TODAY THERE ARE AS MANY WOMEN AS THERE ARE MEN in dental schools. But 150 years ago it was very different. We admire and honor those women who paved the way.
Although a dental education wasn’t available to women until fairly recently, women have been practicing dentistry for a long time. This ranged from neighborhood women using traditional remedies, to women like Emeline Roberts Jones and Amalia Assur.
Amalia Assur learned dentistry in her family’s business… Her father was a dentist, and so was her brother. In Sweden, the Royal Board of Health granted her special permission to independently practice dentistry in 1852.
Around the same time in America, Emeline Roberts Jones was married to a dentist and served as his assistant for years. When her husband died in 1864, Emeline continued serving their patients. Later, she was awarded an honorary membership into the Connecticut Dental Society.
Lucy Hobbes Taylor earned her dental degree in 1866, but her road there was long and hard. She was initially denied entrance to medical school based on gender. Looking for a warmer welcome into dentistry, she started studying under the dean at the Ohio College of Dental Surgery. She applied for the college in 1861 and was denied.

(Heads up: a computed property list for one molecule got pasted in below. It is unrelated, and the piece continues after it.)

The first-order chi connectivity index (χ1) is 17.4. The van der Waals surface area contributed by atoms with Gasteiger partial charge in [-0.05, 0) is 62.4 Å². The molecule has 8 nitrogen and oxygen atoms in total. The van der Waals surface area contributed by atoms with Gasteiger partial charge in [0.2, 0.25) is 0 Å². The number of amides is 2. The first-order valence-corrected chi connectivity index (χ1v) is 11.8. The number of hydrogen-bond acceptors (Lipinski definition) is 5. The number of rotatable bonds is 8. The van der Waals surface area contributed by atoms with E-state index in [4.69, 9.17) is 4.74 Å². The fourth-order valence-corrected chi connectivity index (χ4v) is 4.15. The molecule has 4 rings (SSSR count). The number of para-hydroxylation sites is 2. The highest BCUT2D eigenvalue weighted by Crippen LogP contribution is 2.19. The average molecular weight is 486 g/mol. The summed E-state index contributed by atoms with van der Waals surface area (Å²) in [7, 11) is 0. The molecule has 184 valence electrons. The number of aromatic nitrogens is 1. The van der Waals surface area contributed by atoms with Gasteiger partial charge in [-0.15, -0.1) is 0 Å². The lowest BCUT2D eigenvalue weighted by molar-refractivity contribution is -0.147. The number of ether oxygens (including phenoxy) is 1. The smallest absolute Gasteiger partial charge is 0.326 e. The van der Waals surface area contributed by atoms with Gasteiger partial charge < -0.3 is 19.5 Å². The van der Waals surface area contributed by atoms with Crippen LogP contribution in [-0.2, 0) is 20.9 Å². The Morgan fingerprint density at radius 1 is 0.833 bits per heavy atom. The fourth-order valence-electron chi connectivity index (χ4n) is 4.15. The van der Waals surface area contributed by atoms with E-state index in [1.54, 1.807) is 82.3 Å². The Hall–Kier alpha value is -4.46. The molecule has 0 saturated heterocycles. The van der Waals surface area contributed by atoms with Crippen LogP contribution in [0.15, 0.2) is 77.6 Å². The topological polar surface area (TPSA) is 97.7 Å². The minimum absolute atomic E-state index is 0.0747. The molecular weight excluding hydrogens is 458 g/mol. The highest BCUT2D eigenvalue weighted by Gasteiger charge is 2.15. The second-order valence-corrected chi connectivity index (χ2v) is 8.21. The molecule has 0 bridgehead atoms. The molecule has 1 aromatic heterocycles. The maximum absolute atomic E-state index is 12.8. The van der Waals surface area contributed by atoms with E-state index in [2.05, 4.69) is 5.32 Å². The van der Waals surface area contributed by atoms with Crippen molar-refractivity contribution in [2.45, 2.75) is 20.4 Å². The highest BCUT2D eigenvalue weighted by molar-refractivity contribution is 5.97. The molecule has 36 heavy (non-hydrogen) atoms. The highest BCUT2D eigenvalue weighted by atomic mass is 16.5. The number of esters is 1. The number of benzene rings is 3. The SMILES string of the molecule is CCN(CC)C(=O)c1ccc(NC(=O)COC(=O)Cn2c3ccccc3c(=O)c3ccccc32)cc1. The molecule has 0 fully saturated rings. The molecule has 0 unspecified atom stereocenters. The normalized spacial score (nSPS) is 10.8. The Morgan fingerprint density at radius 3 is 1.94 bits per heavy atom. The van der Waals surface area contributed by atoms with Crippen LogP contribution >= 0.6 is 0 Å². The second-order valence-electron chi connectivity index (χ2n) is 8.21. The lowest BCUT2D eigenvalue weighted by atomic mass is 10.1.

Lucy persisted in apprenticing under several prestigious dentists, then boldly opened her own practice. After successfully treating patients for years and being admitted to the Iowa State Dental Society, she was finally accepted to the Ohio College of Dental Surgery in November, 1865. Because of her experience, she was only required to take one course before she was awarded her D.D.S. in 1866.
Other women struggled through societal restrictions, bureaucracy, and disadvantage to contribute to the field of dentistry. These include Ida Gray Nelson Rollins, the first African American dentist, and Grace Rogers Spalding, who co-founded the American Academy of Periodontology and helped spearhead the preventative dentistry and gum care movement.
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